Video tech to aid KZN varsity

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Kathea is set to pilot real-time, interactive video technology called ZOOM, at the University of KwaZulu-Natal (UKZN).

"This video technology will enable UKZN students to access live lectures from their smartphones and other devices from anywhere, anytime," says David Sales, head of product management at Kathea.

ZOOM, created by London-based digital video streaming company Disruptive Vision, will enable live broadcasting of lectures on the university's portals.

Ismayeel Syeed, technology officer for Disruptive Vision, explains that the video technology is browser-based, meaning that UKZN students can access it over the university's wireless network, the Internet or intranet.

In preparation for a live broadcast, he states, lecturers need simply upload their PowerPoint slides on to a laptop. A Web cam is then set up and the lecture is linked to the university's portals. Students can then log on to the portals to access the live lecture from their devices.

Syeed adds that the technology comes with a real-time commenting feature, which allows the students to comment and ask questions and also allows the lecturer to answer questions.

In addition, he says, the lecture session is stored in a central library for search and on-demand viewing for revision purposes. This allows the lecturer to test students' comprehension before access is provided for new video material. This broadcast feature will also enable students from UKZN to participate in lectures when off-campus, ensuring that lectures won't be missed.

"To ensure the broadest possible access, ZOOM offers adaptive bit-rate streaming, automatically optimising the video stream to eliminate buffering and to ensure that the student viewing experience is a good one," Syeed says.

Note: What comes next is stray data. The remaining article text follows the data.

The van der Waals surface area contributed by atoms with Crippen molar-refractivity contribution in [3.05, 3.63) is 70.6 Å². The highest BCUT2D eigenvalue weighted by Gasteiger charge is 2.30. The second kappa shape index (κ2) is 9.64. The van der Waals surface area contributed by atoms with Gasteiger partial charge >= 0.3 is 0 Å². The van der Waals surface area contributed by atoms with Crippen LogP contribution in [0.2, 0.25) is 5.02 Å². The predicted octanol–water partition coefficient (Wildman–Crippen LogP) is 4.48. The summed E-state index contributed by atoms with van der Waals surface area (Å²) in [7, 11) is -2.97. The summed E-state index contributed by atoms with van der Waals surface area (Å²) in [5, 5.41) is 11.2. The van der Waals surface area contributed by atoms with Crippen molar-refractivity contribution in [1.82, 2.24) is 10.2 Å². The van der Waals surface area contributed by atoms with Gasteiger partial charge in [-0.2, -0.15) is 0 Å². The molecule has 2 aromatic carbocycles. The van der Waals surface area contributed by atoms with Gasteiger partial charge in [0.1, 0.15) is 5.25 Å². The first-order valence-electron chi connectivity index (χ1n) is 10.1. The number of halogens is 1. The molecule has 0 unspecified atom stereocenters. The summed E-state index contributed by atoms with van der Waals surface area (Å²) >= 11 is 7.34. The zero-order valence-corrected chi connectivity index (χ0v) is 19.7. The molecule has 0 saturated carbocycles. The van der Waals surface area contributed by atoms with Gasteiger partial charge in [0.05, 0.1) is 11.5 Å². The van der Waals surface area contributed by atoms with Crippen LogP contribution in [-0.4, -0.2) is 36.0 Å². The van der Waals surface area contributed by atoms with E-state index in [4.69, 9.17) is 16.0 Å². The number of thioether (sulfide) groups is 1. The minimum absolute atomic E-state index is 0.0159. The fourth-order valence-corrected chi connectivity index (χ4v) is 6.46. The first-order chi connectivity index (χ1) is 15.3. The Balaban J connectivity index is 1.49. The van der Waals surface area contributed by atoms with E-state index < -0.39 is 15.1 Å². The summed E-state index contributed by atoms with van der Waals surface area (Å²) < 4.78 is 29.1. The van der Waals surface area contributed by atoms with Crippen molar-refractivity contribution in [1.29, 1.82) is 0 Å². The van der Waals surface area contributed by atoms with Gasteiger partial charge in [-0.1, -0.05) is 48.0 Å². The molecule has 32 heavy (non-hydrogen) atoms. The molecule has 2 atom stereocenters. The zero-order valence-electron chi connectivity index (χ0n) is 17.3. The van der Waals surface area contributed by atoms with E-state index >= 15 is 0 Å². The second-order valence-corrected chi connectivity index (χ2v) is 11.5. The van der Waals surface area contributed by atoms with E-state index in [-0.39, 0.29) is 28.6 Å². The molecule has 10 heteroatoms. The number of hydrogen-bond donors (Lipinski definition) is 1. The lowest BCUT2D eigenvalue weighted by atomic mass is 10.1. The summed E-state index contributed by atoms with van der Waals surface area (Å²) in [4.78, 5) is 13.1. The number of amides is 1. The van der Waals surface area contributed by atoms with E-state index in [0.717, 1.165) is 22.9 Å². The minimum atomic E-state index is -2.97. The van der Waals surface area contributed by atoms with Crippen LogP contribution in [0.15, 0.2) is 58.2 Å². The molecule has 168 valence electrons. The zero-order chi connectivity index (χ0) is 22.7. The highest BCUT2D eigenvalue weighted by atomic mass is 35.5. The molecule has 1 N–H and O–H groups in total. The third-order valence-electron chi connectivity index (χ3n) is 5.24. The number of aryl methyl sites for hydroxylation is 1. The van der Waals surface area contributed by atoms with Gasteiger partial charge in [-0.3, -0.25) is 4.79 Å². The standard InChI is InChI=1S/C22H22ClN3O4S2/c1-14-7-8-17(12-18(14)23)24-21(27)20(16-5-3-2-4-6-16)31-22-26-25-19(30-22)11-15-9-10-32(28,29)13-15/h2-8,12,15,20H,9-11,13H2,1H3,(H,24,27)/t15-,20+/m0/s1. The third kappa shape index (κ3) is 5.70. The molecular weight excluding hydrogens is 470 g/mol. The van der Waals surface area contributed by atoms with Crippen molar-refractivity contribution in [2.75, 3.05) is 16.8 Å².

UKZN's CIO Richard Jansen states that the university's 43 000 students are spread across five geographically dispersed campuses and the university's 1 000 lecturers are consequently having to travel great distances only to repeat the same lecture to other members of the same large (up to 1 450 students) class.

"With the rapidly growing student numbers and additional pressure from government to facilitate this student growth, it became apparent that this model was inefficient and unsustainable and UKZN needed to find a technology that could solve this problem," Jansen adds.

He explains that UKZN has a student community that is not expected to arrive at university equipped with a tablet or laptop on which they can then perform a large portion of their academic engagement.

"We decided to follow a strategy of equipping students with low-end Android tablets to ensure that the delivery of lectures by video will not exclude those students without their own device. This strategy still considered inexpensive when compared with the alternative of establishing and resourcing new physical facilities," says Jansen.

There's more to come, notes the university's academic computing manager, Dale Peters. Next year, students will be able to move content 'offline', downloading it onto their devices with digital rights management applied to the video. Student interactions will then synchronise when the student returns to campus, providing feedback to lecturers.

"This will break the barrier of no Internet connectivity at home, enabling students to prepare for class, revise properly before exams and catch up if they have missed anything," Jansen concludes.

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